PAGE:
As far as a recent case where an injunction designed to stop DACA and allow the rescission to proceed was denied to the government. In that case it is worth reviewing the important decision at the District Court level of Judge Hanen in Texas v. United States. There, the judge went through very thoughtfully all the factors for the stay application and concluded it was not in the public interest. Judge Hanen's decision should be a template for what courts should consider in assessing the need for injunctive relief in the public charge context. In Judge Hanen's case he was very faithful to what the balancing of factors for injunctive required. He correctly came to the conclusion that a fair balancing of the factors led to the conclusion that injunctive relief in favor of the government would not be in the public interest. Importantly, Judge Hanen did this even while at the same time expressing his concerns about the legality of DACA.
Why did the Supreme Court not do the same in assessing the request for a stay in favor of the government here? This is especially so when it appears that the public charge issue may possibly be a bigger disaster than DACA rescission, MPP, and other policies of the administration. If the administration wanted to fashion a rule to routinely deny adjustment (and consular decisions) to people who do not meet its ideal for intended immigrants, it could not have hit upon a better pretext. By enlarging the definition of public charge and heightening this “heavily weighted negative factor" for people who have shown an economic need in the past, many families are at risk, including U.S. citizen children, who will be harmed by this policy.
By saying all this, I do not discount the potential inconvenience and problems with having various federal judges in different districts issuing possibly conflicting injunctions.This is called the problem of "dueling injunctions," which Judge Hanen also considered when he rejected the government's request for an injunction in the DACA litigation. While "dueling injunctions" could potentially be a problem, it is true, it is important this was not the issue with the stay order in the public charge case. The government was not being asked to affirmatively grant anybody's case even if they had a ground of inadmissibility related to public charge. The lower court instead was enjoining a policy that should not be put into effect while the litigation continued to determined whether on its face the new policy conflicted with the APA, the INA or was constitutionally defective. Instead of voicing concerns about dueling injunctions, it appears Justices Gorsuch and Thomas were concerned with the imposition of nationwide or universal injunctions which would be used (according to their view) to game the system, i.e. allow someone to forum shop and try to win their injunctive relief in any of the 94 districts or any of the 12 circuits. However, taken to its logical conclusion this argument this point by the concurrence is really a veiled attempt to allow unfettered governmental action immune from anyone ever pursuing injunctive relief.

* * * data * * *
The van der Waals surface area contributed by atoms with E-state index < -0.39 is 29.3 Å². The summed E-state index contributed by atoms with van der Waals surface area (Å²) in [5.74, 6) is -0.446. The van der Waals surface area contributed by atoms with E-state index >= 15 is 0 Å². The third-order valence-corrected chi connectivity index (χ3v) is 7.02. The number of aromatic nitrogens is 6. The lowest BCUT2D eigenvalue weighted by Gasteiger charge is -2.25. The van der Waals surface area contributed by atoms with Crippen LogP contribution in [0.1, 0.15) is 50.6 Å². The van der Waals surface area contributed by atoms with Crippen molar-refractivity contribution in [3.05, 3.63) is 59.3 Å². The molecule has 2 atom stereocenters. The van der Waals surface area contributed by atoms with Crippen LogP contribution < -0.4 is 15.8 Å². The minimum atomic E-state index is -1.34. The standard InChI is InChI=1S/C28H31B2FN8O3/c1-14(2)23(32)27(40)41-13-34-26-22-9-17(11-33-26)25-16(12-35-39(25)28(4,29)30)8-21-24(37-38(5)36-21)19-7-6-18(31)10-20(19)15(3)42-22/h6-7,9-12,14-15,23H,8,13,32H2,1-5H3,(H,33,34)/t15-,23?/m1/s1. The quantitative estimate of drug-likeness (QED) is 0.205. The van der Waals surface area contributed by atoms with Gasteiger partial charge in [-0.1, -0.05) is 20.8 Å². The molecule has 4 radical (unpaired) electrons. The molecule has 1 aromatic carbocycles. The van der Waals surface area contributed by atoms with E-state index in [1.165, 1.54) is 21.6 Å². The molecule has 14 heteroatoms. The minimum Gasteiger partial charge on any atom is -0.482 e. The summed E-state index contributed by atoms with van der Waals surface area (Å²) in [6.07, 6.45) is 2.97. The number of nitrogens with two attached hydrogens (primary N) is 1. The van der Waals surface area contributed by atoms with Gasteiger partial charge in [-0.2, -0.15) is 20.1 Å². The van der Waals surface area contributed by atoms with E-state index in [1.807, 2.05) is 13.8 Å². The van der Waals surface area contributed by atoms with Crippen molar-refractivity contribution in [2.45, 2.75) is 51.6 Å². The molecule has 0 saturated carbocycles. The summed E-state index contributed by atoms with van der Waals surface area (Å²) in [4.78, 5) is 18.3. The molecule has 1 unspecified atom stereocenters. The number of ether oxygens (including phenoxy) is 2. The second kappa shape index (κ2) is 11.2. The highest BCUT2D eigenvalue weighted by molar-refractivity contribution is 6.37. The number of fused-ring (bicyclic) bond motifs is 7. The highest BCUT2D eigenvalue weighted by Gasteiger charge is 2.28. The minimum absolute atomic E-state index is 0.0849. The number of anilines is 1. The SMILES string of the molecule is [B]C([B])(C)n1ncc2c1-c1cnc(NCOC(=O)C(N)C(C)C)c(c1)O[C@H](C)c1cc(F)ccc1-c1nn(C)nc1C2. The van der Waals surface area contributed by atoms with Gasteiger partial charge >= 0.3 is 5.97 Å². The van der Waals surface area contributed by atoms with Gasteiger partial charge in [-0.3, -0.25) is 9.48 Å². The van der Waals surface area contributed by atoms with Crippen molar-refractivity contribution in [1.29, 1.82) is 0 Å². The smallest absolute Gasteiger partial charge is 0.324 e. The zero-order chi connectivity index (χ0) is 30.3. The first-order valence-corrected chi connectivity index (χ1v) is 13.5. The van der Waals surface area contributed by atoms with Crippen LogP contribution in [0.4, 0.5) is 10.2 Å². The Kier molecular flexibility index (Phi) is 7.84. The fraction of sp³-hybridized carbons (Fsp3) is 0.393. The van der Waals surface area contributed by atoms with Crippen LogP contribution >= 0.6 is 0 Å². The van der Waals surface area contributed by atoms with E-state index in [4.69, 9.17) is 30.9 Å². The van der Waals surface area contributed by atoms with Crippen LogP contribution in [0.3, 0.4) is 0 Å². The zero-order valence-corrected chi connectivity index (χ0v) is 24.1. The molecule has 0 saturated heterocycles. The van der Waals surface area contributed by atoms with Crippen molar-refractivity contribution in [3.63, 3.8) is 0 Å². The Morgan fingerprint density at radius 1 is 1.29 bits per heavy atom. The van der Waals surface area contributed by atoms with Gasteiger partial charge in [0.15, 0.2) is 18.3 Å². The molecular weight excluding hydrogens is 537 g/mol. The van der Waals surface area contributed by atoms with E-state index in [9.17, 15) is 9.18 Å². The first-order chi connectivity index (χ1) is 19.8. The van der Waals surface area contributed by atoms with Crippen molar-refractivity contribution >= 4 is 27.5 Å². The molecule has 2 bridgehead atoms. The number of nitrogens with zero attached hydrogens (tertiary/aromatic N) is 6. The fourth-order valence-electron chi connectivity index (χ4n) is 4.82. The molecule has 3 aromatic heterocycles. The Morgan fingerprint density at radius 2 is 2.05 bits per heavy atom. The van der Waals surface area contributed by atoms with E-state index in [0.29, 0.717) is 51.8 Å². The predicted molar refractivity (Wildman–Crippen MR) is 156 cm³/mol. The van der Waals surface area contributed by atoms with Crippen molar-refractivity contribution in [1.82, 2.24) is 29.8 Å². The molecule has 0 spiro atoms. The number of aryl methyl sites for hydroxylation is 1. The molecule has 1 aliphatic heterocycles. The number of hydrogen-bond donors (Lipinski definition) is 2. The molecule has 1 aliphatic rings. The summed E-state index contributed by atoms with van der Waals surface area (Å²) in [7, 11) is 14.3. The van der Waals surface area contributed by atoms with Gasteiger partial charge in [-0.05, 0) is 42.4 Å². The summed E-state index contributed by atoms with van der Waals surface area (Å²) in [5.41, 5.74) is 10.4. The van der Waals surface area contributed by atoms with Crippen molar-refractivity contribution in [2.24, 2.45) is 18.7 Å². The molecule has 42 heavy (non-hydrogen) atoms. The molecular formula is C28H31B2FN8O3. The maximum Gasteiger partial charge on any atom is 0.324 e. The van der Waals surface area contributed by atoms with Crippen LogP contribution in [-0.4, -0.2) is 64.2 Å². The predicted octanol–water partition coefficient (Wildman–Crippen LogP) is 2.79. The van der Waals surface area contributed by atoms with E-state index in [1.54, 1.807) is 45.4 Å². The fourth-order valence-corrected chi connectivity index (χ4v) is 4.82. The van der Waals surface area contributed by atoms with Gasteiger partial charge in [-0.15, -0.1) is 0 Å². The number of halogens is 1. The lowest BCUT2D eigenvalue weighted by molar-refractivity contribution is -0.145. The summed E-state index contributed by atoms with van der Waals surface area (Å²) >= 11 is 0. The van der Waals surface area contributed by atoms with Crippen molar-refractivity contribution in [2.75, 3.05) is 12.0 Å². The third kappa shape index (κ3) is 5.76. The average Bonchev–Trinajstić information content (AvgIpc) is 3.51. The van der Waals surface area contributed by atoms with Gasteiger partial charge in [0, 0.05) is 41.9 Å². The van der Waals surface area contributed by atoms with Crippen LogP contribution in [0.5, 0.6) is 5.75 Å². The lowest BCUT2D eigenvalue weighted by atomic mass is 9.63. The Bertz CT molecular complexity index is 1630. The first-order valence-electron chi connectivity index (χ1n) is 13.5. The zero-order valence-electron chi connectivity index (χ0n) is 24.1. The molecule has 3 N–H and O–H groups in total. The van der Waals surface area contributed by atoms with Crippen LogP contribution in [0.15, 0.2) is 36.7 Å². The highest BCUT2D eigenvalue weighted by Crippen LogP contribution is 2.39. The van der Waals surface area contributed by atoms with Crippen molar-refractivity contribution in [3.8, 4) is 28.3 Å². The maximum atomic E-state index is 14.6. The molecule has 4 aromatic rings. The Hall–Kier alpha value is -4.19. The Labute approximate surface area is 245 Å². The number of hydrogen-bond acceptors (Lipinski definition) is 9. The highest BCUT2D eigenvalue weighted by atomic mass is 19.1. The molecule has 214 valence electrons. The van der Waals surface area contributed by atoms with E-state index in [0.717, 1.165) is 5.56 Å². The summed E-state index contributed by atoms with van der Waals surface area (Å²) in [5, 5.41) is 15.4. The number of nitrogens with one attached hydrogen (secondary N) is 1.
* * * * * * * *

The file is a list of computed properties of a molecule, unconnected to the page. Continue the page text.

Whenever anyone seeks a TRO or injunction against a governmental agency they necessarily do not want the government to circumvent the ruling by doing the enjoined activity just in another location. It is not about what happens in this or that state or district office, but about whether the proposed governmental policy is so dangerous that it must be reigned in pending a final ruling on the merits. Justices Gorsuch and Thomas' concurrence in the public charge case unfortunately wholly ignored this essential point.
*Geoffrey A. Hoffman is a clinical professor and director, Immigration Clinic, at the Univ. of Houston Law Center; in my Personal Capacity and institution for identification only.